The major point we’d like to make about selecting the right online community platform is this: your success is likely not contingent on the platform you select.
There are several good products available to meet a variety of needs. Clearly there is some differentiation between those products—we’ve highlighted at least four compelling online community software options. But the reality is that nonprofits have had successes and failures with each of the leading products. It is how you go about developing and maintaining an online community that makes the difference.
If you want to be successful with your online community, regardless of how that community is defined or what technology supports it, you need to ask yourself three important questions:
- What are the outcomes we want from this community?
- What inputs will be necessary to get the outcomes we desire?
- What resources must we commit to create the inputs?
What are the outcomes we want? (How will we know when it’s time to party?)
If the online community users (donors, volunteers, members, staff, etc.) don’t know what your community is for, you are in trouble. Users must clearly understand what your online community is intended to accomplish.
If your users become fuzzy about how their participation is contributing to outcomes that clearly benefit both them and the organization’s mission, the community will start to run out of steam and will eventually cease to produce the outcomes you desire.
Think carefully about the contents of the preceding paragraph. It isn’t just about benefiting the mission. Participants in your online community will be seeking some emotional and intellectual benefit from their participation. Learning what they want is critical. It is not just about what the organization wants to get done, but also about what the individuals want to get done and how they feel about doing it.
What do we need to put into this community?
You get out what you put in. Your nonprofit will succeed with your online community if you do these three things.
- Learn what you need to “put in” to make the community a success
- Make a promise to the community about what you are going to do
- Follow through on the promise that you’ve made
An online community need a certain critical volume of effort/activity to make it successful. The expectation should never be “If you build it, they will come,” nor should you expect the community will become totally self-sustaining in the long term.
It often takes an initial period of intense effort to develop a critical level of activity and goodwill among users in the community, to the point where the community starts to support itself. This is because you are asking your constituents (the system users) to change their habits. Three simple examples:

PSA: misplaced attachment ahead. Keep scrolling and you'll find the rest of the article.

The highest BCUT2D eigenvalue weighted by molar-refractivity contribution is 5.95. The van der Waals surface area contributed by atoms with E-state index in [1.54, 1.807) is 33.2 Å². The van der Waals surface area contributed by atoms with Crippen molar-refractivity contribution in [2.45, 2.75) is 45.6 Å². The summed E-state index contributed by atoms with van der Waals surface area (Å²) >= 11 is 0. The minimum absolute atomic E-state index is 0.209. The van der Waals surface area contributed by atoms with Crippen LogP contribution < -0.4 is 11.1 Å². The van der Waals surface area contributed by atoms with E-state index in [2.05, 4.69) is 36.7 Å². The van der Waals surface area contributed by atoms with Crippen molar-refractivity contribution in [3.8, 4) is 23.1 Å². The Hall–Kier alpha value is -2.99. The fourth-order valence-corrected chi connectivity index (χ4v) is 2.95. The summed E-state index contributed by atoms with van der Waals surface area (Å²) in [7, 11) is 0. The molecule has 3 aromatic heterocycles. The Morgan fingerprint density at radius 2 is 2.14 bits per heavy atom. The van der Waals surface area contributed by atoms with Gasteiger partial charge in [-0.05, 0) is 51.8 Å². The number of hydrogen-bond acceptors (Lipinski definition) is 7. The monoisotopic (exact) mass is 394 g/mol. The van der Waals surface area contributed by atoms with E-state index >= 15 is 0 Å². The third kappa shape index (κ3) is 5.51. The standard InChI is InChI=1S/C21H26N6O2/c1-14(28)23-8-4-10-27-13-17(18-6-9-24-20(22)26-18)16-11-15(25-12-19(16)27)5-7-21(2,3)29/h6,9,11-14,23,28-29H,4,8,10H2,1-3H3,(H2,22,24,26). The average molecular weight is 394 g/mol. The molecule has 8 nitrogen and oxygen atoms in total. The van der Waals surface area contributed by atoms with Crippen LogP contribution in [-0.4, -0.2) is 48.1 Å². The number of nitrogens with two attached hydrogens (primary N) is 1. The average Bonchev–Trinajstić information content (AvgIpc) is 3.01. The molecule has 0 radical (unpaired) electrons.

- Before, they weren’t coming to your community. You need to get them into the habit of accessing the community—including the login process, if it is a private community.
- Before, they weren’t reading content in your community. You need to orient them to the available content and be proactive in bringing valuable content directly to their attention. You need to get them in the habit of checking the community regularly for new content.
- Before, they weren’t sharing their thoughts within the community. You need to get them in the habit of sharing their thoughts—remembering to bring their ideas into your community space.
Building new habits requires a lot of repetition. But keeping those habits over a long period requires reinforcement and some general upkeep. Maybe a community member gets distracted by life’s events and doesn’t visit the community for a while. How will you pull them back in? Maybe a segment of the community doesn’t feel you are delivering some of the value they were expecting within the community. How will you learn about this, and what course corrections you will take?
What resources will we need to create those inputs?
Time. Each nonprofit must define what level of effort it will take to start, grow, and maintain the online community. A common reason for community failure is that the nonprofit didn’t start with the right level of time commitment and/or didn’t maintain that commitment. You must make the right decisions regarding time commitment for the community to be successful.
Talent. To successfully start and manage an online community, you may need to incorporate the following roles (depending on your community purpose). In no particular order:
- Executive sponsorship (leadership)
- Project management
- System administration
- Technical support
- Community management
- Subject matter expertise
- Social media management
- Graphic design
Money. Plan your budget carefully to make sure you don’t run out of money during the implementation process. Organizations can be overly optimistic about the time and talent they have available internally to sustain an online community, leading to under-budgeting (lacking the funds to fill gaps through outsourcing).
Final thoughts: organizational strategy and alignment
So much of your organization’s success with an online community depends on how aligned you are organizationally around the outcomes the online community is supposed to produce. Developing a clear picture of those outcomes often requires clear strategies regarding organizational information strategy, constituent relationship management, and digital engagement.
If your organization lacks these strategies, it might be best to back up the train a bit before moving forward with an online community. Information about how to build these strategies is available on this website. If you have any difficulty finding the right resources, or need someone to guide you through the process of creating these strategies, feel free to contact us.
This is the last post in a series. To start at the beginning, see the introductory post: “Driving Nonprofit Impact Through Online Communities”
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